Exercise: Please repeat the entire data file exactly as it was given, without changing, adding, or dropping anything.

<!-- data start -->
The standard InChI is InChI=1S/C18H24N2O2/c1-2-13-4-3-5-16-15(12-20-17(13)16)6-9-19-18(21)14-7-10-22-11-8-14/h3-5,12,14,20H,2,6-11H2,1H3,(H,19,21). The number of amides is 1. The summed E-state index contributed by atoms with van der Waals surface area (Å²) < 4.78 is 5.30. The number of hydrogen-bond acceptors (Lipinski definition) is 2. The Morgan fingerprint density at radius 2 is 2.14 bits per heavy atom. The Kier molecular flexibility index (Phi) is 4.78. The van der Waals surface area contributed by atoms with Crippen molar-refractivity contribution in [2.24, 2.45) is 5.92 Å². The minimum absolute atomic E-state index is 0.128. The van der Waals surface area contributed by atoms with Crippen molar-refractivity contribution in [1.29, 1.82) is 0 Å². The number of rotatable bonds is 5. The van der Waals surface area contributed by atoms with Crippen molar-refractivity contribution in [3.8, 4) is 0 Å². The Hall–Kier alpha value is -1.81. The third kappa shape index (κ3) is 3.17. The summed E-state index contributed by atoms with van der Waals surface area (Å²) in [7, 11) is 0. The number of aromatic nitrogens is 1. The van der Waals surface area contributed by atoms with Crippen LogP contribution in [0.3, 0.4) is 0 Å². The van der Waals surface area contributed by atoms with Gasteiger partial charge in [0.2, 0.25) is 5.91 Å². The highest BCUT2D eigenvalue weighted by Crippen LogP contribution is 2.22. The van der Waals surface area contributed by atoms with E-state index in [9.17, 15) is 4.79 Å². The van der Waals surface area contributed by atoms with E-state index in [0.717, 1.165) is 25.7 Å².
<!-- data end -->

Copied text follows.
The standard InChI is InChI=1S/C18H24N2O2/c1-2-13-4-3-5-16-15(12-20-17(13)16)6-9-19-18(21)14-7-10-22-11-8-14/h3-5,12,14,20H,2,6-11H2,1H3,(H,19,21). The number of amides is 1. The summed E-state index contributed by atoms with van der Waals surface area (Å²) < 4.78 is 5.30. The number of hydrogen-bond acceptors (Lipinski definition) is 2. The Morgan fingerprint density at radius 2 is 2.14 bits per heavy atom. The Kier molecular flexibility index (Phi) is 4.78. The van der Waals surface area contributed by atoms with Crippen molar-refractivity contribution in [2.24, 2.45) is 5.92 Å². The minimum absolute atomic E-state index is 0.128. The van der Waals surface area contributed by atoms with Crippen molar-refractivity contribution in [1.29, 1.82) is 0 Å². The number of rotatable bonds is 5. The van der Waals surface area contributed by atoms with Crippen molar-refractivity contribution in [3.8, 4) is 0 Å². The Hall–Kier alpha value is -1.81. The third kappa shape index (κ3) is 3.17. The summed E-state index contributed by atoms with van der Waals surface area (Å²) in [7, 11) is 0. The number of aromatic nitrogens is 1. The van der Waals surface area contributed by atoms with Crippen LogP contribution in [0.3, 0.4) is 0 Å². The van der Waals surface area contributed by atoms with Gasteiger partial charge in [0.2, 0.25) is 5.91 Å². The highest BCUT2D eigenvalue weighted by Crippen LogP contribution is 2.22. The van der Waals surface area contributed by atoms with E-state index in [9.17, 15) is 4.79 Å². The van der Waals surface area contributed by atoms with E-state index in [0.717, 1.165) is 25.7 Å².